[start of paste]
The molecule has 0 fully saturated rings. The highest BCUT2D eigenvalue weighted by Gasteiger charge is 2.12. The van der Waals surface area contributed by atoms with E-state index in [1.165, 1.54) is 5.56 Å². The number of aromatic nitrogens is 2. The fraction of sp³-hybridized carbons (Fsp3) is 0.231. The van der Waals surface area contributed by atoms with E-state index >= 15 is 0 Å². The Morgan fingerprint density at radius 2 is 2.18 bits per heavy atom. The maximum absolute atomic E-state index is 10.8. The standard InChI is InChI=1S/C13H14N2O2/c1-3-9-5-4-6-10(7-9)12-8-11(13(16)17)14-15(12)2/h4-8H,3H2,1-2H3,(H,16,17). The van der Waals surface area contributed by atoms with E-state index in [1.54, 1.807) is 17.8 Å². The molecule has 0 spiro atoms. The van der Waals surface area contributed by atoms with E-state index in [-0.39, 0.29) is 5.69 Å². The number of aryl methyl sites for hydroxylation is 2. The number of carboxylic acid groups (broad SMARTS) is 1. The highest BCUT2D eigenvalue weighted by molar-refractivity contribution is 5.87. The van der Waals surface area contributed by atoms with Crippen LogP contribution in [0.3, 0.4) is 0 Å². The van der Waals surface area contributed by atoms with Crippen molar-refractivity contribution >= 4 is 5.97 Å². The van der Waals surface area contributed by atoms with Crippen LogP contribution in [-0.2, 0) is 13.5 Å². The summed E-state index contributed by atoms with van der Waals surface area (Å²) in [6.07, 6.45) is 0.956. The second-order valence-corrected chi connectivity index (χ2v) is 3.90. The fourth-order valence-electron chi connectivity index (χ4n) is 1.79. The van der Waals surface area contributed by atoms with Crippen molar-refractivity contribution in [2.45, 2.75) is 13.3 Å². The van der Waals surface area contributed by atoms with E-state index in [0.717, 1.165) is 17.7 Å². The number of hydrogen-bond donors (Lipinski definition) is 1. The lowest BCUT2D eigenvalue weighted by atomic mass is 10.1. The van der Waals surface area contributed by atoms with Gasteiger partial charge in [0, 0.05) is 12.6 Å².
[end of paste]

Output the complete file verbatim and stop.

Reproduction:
The molecule has 0 fully saturated rings. The highest BCUT2D eigenvalue weighted by Gasteiger charge is 2.12. The van der Waals surface area contributed by atoms with E-state index in [1.165, 1.54) is 5.56 Å². The number of aromatic nitrogens is 2. The fraction of sp³-hybridized carbons (Fsp3) is 0.231. The van der Waals surface area contributed by atoms with E-state index >= 15 is 0 Å². The Morgan fingerprint density at radius 2 is 2.18 bits per heavy atom. The maximum absolute atomic E-state index is 10.8. The standard InChI is InChI=1S/C13H14N2O2/c1-3-9-5-4-6-10(7-9)12-8-11(13(16)17)14-15(12)2/h4-8H,3H2,1-2H3,(H,16,17). The van der Waals surface area contributed by atoms with E-state index in [1.54, 1.807) is 17.8 Å². The molecule has 0 spiro atoms. The van der Waals surface area contributed by atoms with E-state index in [-0.39, 0.29) is 5.69 Å². The number of aryl methyl sites for hydroxylation is 2. The number of carboxylic acid groups (broad SMARTS) is 1. The highest BCUT2D eigenvalue weighted by molar-refractivity contribution is 5.87. The van der Waals surface area contributed by atoms with Crippen LogP contribution in [0.3, 0.4) is 0 Å². The van der Waals surface area contributed by atoms with Crippen molar-refractivity contribution >= 4 is 5.97 Å². The van der Waals surface area contributed by atoms with Crippen LogP contribution in [-0.2, 0) is 13.5 Å². The summed E-state index contributed by atoms with van der Waals surface area (Å²) in [6.07, 6.45) is 0.956. The second-order valence-corrected chi connectivity index (χ2v) is 3.90. The fourth-order valence-electron chi connectivity index (χ4n) is 1.79. The van der Waals surface area contributed by atoms with Crippen molar-refractivity contribution in [2.45, 2.75) is 13.3 Å². The van der Waals surface area contributed by atoms with E-state index in [0.717, 1.165) is 17.7 Å². The number of hydrogen-bond donors (Lipinski definition) is 1. The lowest BCUT2D eigenvalue weighted by atomic mass is 10.1. The van der Waals surface area contributed by atoms with Gasteiger partial charge in [0, 0.05) is 12.6 Å².